Special Issue "The Hydrologic Cycle in a Changing Climate"
Deadline for manuscript submissions: 31 December 2023 | Viewed by 250
2. Department of Physics, Mathematics and Biophysics, Faculty of Medicine, Lithuanian University of Health Sciences, Eiveniu str. 4, LT-44307 Kaunas, Lithuania
Interests: climate change; extreme hydrological phenomena; low flow indices; hydromorphology; droughts; spring floods
The hydrological cycle is the continuous movement of water in the Earth's hydrosphere. It is continuous process that consists of atmospheric, surface, and groundwater movement. The changing climate directly affects the drivers and components of the hydrological cycle (evapotranspiration, water vapor concentrations, clouds, air temperature, precipitation patterns, surface runoff, stream flow patterns, etc.).
The climate crisis has led to an increase in average global temperatures and an increase in high-temperature-related extreme events such as heat waves. Higher temperatures are also predicted to change the geographic distribution of climate zones. Higher temperatures accelerate evaporation, which increases the risk of severe drought in one region and causes unexpected flooding in another due to transported moisture. Already, as the climate changes, droughts are becoming more frequent and longer lasting in many regions of the World. Drought is an unusual and temporary lack of water resulting from insufficient rainfall and increased evaporation (due to high temperatures). Conversely, over the last century, an increase in evaporation and precipitation is intensifying the hydrological cycle. This is an undesirable consequence of global warming, as higher temperatures encourage evaporation, i.e., the evaporation from the land surface and sea is transporting the moisture as rain and snow to inland areas. Additionally, warmer air can hold more water vapor which can cause risk of heavy rainfall, extreme flooding, etc. Another example of changes in the hydrological cycle is the retreat of glaciers when the water supplied by solid precipitation is not sufficient to replenish the ice lost by melting or sublimation.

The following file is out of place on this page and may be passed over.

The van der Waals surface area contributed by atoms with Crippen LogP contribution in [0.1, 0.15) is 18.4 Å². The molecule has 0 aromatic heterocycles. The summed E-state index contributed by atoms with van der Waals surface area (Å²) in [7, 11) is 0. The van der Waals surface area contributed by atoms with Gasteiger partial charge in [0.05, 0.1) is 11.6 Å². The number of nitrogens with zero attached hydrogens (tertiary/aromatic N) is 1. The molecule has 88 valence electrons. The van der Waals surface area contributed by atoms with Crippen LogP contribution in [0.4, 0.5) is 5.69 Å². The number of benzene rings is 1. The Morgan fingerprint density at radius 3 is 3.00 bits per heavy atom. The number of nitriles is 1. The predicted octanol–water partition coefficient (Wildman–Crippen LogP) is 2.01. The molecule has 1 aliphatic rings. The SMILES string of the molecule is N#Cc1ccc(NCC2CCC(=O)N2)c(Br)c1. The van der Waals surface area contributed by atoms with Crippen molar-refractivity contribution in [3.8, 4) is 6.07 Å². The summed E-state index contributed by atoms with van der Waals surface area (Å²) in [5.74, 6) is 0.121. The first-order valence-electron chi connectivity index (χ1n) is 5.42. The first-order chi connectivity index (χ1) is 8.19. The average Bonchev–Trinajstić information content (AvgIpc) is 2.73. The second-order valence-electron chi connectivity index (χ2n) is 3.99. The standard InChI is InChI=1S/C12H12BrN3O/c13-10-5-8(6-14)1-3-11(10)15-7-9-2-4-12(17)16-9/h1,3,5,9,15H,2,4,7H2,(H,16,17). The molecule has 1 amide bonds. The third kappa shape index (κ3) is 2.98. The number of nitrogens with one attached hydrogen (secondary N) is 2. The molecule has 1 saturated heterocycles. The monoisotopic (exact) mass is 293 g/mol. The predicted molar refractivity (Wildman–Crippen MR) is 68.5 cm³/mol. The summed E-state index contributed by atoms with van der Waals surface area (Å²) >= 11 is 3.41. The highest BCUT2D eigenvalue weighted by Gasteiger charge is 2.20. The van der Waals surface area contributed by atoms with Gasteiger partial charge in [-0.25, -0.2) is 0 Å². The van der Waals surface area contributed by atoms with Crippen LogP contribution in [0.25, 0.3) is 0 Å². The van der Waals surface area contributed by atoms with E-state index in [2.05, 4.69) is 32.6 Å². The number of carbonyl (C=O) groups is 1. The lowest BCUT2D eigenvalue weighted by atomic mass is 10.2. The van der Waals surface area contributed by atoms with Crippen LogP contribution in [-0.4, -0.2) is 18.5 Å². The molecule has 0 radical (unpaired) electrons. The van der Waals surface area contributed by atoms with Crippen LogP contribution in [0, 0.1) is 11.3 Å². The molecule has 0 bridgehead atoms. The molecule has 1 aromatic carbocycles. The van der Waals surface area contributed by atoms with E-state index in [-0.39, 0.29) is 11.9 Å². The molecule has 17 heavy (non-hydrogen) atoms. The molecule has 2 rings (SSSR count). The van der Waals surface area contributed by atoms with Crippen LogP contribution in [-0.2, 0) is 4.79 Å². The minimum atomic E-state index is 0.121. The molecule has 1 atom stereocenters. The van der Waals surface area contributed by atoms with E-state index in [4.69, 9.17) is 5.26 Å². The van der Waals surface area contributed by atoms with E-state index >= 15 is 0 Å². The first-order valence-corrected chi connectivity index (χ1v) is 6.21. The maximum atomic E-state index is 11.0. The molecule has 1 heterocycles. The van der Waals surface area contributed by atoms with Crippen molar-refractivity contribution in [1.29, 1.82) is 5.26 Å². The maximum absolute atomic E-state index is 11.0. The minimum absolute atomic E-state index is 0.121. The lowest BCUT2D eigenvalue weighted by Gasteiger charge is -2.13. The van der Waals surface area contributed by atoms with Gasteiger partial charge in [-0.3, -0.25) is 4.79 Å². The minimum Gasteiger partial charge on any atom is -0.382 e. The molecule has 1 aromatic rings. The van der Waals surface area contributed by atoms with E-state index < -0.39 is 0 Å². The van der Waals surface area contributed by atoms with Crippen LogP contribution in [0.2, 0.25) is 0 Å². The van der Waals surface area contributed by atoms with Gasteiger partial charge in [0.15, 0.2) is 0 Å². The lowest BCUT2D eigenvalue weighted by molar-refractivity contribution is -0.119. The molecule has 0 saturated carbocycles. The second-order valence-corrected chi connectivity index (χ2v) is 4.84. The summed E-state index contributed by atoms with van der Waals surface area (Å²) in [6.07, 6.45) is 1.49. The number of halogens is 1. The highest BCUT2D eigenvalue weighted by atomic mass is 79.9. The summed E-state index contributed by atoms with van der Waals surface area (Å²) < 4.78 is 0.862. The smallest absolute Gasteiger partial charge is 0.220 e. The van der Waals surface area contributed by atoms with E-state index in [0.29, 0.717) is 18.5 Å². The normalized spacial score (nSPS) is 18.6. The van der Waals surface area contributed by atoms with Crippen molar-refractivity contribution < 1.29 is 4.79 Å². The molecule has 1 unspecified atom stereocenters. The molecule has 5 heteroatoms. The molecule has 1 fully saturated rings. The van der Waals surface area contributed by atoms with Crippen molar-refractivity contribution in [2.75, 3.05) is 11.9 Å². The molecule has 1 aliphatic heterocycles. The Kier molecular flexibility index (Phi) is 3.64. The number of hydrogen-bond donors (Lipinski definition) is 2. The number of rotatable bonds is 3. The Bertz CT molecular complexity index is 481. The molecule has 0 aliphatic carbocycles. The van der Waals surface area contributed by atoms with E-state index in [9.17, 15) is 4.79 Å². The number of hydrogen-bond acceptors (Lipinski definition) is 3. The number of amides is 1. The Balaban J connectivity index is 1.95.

In this Special Issue, we invite all colleagues to contribute papers on new insights into any type of process of the hydrologic cycle, its response to climate change, interactions between its components, and many more topics. Research related to any aspect of observations or modelling of the hydrological cycle is welcome, including new or interdisciplinary approaches, feedback processes, various hydro-meteorological phenomena, the human role in the hydrologic cycle, or other topics that improve our understanding about changes in the hydrologic cycle. Review papers will also be considered.
Dr. Diana Meilutytė-Lukauskienė
Dr. Vytautas Akstinas
Manuscript Submission Information
Manuscripts should be submitted online at www.mdpi.com by registering and logging in to this website. Once you are registered, click here to go to the submission form. Manuscripts can be submitted until the deadline. All submissions that pass pre-check are peer-reviewed. Accepted papers will be published continuously in the journal (as soon as accepted) and will be listed together on the special issue website. Research articles, review articles as well as short communications are invited. For planned papers, a title and short abstract (about 100 words) can be sent to the Editorial Office for announcement on this website.
Submitted manuscripts should not have been published previously, nor be under consideration for publication elsewhere (except conference proceedings papers). All manuscripts are thoroughly refereed through a single-blind peer-review process. A guide for authors and other relevant information for submission of manuscripts is available on the Instructions for Authors page. Atmosphere is an international peer-reviewed open access monthly journal published by MDPI.
Please visit the Instructions for Authors page before submitting a manuscript. The Article Processing Charge (APC) for publication in this open access journal is 2400 CHF (Swiss Francs). Submitted papers should be well formatted and use good English. Authors may use MDPI's English editing service prior to publication or during author revisions.
- climate change
- hydrologic cycle
- water resourece management
- river runoff